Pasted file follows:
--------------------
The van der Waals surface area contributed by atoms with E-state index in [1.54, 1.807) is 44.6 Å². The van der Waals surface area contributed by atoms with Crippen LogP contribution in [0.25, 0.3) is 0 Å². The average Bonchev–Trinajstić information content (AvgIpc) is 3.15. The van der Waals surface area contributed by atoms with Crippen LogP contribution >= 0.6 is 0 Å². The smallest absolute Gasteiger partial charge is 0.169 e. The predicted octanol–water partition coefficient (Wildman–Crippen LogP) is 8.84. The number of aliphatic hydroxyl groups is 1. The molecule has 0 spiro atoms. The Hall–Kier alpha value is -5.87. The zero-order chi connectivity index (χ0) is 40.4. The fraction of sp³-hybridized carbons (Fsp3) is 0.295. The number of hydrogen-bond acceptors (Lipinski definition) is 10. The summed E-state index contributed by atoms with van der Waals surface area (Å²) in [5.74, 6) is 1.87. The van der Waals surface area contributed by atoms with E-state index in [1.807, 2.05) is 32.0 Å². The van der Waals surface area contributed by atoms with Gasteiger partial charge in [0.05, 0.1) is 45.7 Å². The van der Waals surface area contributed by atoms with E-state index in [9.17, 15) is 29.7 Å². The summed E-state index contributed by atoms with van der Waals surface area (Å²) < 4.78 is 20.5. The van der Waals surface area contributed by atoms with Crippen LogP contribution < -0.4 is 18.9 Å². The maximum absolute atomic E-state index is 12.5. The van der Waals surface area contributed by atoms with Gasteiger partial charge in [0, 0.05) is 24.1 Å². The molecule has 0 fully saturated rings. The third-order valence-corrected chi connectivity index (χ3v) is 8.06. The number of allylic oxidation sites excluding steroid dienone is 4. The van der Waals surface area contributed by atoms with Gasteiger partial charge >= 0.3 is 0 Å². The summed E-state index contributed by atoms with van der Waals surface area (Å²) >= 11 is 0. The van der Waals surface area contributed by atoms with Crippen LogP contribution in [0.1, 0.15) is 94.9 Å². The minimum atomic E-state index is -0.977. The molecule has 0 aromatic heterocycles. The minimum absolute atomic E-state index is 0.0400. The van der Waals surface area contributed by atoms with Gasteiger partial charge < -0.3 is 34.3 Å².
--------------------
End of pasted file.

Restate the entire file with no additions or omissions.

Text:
The van der Waals surface area contributed by atoms with E-state index in [1.54, 1.807) is 44.6 Å². The van der Waals surface area contributed by atoms with Crippen LogP contribution in [0.25, 0.3) is 0 Å². The average Bonchev–Trinajstić information content (AvgIpc) is 3.15. The van der Waals surface area contributed by atoms with Crippen LogP contribution >= 0.6 is 0 Å². The smallest absolute Gasteiger partial charge is 0.169 e. The predicted octanol–water partition coefficient (Wildman–Crippen LogP) is 8.84. The number of aliphatic hydroxyl groups is 1. The molecule has 0 spiro atoms. The Hall–Kier alpha value is -5.87. The zero-order chi connectivity index (χ0) is 40.4. The fraction of sp³-hybridized carbons (Fsp3) is 0.295. The number of hydrogen-bond acceptors (Lipinski definition) is 10. The summed E-state index contributed by atoms with van der Waals surface area (Å²) in [5.74, 6) is 1.87. The van der Waals surface area contributed by atoms with E-state index in [1.807, 2.05) is 32.0 Å². The van der Waals surface area contributed by atoms with Gasteiger partial charge in [0.05, 0.1) is 45.7 Å². The van der Waals surface area contributed by atoms with E-state index in [9.17, 15) is 29.7 Å². The summed E-state index contributed by atoms with van der Waals surface area (Å²) < 4.78 is 20.5. The van der Waals surface area contributed by atoms with Crippen LogP contribution < -0.4 is 18.9 Å². The maximum absolute atomic E-state index is 12.5. The van der Waals surface area contributed by atoms with Gasteiger partial charge in [0, 0.05) is 24.1 Å². The molecule has 0 fully saturated rings. The third-order valence-corrected chi connectivity index (χ3v) is 8.06. The number of allylic oxidation sites excluding steroid dienone is 4. The van der Waals surface area contributed by atoms with Gasteiger partial charge >= 0.3 is 0 Å². The summed E-state index contributed by atoms with van der Waals surface area (Å²) >= 11 is 0. The van der Waals surface area contributed by atoms with Crippen LogP contribution in [0.1, 0.15) is 94.9 Å². The minimum atomic E-state index is -0.977. The molecule has 0 aromatic heterocycles. The minimum absolute atomic E-state index is 0.0400. The van der Waals surface area contributed by atoms with Gasteiger partial charge < -0.3 is 34.3 Å².